Manga Monday

Manga Monday #17: Invisible Roommate

When you start really getting into foreign comics and you’re able to see a favorite work go from a fan translation to being officially picked up by an English distributor–that’s the coolest thing ever.

This recently happened with a Korean series that I actually have already read in its entirety, but that didn’t stop me from doing the happy dance when I saw Webtoon officially publishing it starting the end of September!  We’re eleven episodes into a 74+ episode series, and it’s just as fun to read it a second time.

Invisible Roommate

My Boo
Jeongseo
11 episodes (ongoing)

Originally titled 투명한 동거 or Transparent Cohabitation  (alternatively Transparent Housemate), the decision by Webtoon’s to title it My Boo for the official English release is interesting.  While My Boo certainly works, considering the story, but to me it makes it appear much lighter than it actually is.

My Boo follows Yuri So, a woman who can see ghosts and considers the ability a burden.  She does her very best to avoid contact with them and when she does see them she pretends that she can’t.  Upon her move into a new house, however, she quickly discovers that it’s inhabited by a ghost named Jun Ko.

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Yuri attempts to live in the house while actively pretending that she cannot see her new ghostly roomie.  However, much to her dismay, she slips up and Jun becomes aware that he can see her.

Ghosts, it turns out, cannot leave the area where they died.  In Jun’s case, he died at a graduation party at his house from choking on his own vomit.  He has been in that house ever since–alone–for three years.  Yuri is the first person to live there since Jun’s death and he begs her to stay.  The two make an agreement that they can live as roommates for the year Yuri plans on being there before heading out to study abroad.

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The reason why I think My Boo was a weird choice for the English publication of the series is that the series theme, in the most basic terms, is the effects of isolation.  While Yuri purposely isolates herself in order to avoid unwanted exposure to her power, Jun suddenly loses his life only to be shut away with no contact with anyone else for three years.

My Boo is an easy wordplay title to give to what is essentially a ghost love story, but it’s also a little counterintuitive as the story explores their need for each other as both of them allow themselves to accept the inevitable parts of their lives–for Yuri, the reality of her power; for Jun, the reality of his death.

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Well, regardless of the title choice, My Boo is a beautifully rendered story fit with some fantastic artistry to boot.  Not only is the entire cast of characters fleshed out to startling realism, but the backstories on which they’re built bring a lot to the table as well.  Both Jun and Yuri’s pasts have structured their issues so well that bringing them together creates perfect harmony–so wonderful to watch.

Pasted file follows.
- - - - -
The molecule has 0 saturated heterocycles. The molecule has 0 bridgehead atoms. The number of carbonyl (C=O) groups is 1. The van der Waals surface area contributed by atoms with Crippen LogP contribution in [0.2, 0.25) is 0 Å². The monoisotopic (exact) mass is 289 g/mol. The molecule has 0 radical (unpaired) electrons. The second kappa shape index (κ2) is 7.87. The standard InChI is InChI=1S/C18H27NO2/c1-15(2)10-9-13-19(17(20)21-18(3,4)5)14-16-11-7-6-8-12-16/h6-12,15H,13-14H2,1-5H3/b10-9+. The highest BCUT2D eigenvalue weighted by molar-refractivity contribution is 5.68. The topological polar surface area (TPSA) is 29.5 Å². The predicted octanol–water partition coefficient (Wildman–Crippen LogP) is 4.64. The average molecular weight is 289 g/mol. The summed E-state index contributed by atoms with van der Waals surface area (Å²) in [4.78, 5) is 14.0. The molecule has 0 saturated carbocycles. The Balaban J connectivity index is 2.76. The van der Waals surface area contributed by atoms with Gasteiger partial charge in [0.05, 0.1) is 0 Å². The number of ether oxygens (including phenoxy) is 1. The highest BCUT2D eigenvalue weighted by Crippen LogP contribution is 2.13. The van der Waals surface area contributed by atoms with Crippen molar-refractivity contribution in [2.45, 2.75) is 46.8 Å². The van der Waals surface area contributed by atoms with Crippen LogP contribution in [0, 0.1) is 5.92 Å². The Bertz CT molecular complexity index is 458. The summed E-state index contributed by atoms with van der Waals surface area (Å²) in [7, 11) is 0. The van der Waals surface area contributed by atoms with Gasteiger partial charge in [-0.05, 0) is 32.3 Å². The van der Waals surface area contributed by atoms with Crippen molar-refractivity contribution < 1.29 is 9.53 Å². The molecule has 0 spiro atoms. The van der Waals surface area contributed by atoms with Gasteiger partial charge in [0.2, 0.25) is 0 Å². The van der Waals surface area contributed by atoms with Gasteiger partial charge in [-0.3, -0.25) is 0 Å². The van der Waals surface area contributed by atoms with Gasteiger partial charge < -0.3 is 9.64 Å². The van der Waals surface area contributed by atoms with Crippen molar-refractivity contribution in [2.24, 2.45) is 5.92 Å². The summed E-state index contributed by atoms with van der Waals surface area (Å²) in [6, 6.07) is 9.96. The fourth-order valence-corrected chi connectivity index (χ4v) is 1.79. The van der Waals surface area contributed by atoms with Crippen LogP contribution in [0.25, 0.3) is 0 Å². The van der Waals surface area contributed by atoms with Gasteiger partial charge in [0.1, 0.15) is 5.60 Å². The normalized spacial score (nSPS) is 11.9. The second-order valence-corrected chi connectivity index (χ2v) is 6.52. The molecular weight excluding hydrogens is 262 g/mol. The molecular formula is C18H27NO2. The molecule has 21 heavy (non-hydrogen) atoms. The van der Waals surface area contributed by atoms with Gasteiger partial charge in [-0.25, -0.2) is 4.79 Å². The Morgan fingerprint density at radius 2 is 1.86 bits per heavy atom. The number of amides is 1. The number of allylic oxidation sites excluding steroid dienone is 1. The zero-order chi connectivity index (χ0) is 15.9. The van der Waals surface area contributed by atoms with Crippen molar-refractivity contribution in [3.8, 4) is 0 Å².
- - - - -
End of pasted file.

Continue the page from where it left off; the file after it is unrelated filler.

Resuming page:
Yuri’s backstory is especially awesome.  While I’ve read and seen a lot of books/movies/TV shows about people who can see ghosts, the burdensome nature of Yuri’s experiences with ghosts–and especially considering the caveat that ghosts cannot leave their place of death–gives way to a strong understand as to why Yuri is so anti-ghost when the story begins.  She explains to Jun early on, when he asks her to stay, “I didn’t want to live just to bear the burden for them [ghosts] because of the ability I didn’t want to have.”

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While My Boo does inevitably develop into a love story between Yuri and Jun, the progression, as well as the ending, is wonderful.  The ways in which both Yuri and Jun push each other to finally accept what they cannot control make for some entertaining and well-rounded story.  Each character that is progressively brought into their tale builds even more strength to the foundation of My Boo‘s premise.

Rather than relying simply on the “star-crossed lovers” idea that a ghost and a human falling in love would provide to a story, My Boo covers so much more, offering up something incredibly satisfying.

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Although the English release is only 11-episodes in, very quickly you’ll find yourself asking questions.  As the lead characters give us tidbit by tidbit, following a well-paced plot progression that gives us just enough to feel satiated.

The harrowing realities of death and acceptance that Yuri’s ability forces on her, even as a young child, in conjunction with the tragic truths behind Jun’s untimely death–all of this leaves SO many questions in the air, bringing wonderful suspense and reality to the development of the tale in My Boo.

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Not to mention that the artwork and styling of My Boo is beyond gorgeous.  It successfully conveys a story of love, loss, romance, and horror, which is an insane feat to accomplish.  I couldn’t find much about the author, Yeongseo, but dude–they know what’s up.  Illustratively as well as writing-wise–My Boo has is all going on.

If you’re interested in letting My Boo‘s hooks get into you, you can check it out on Webtoon, where it’s updated every Thursday and Sunday.  It’s basically the most perfect Halloween-esque romance ever.  READ IT, I SAY.

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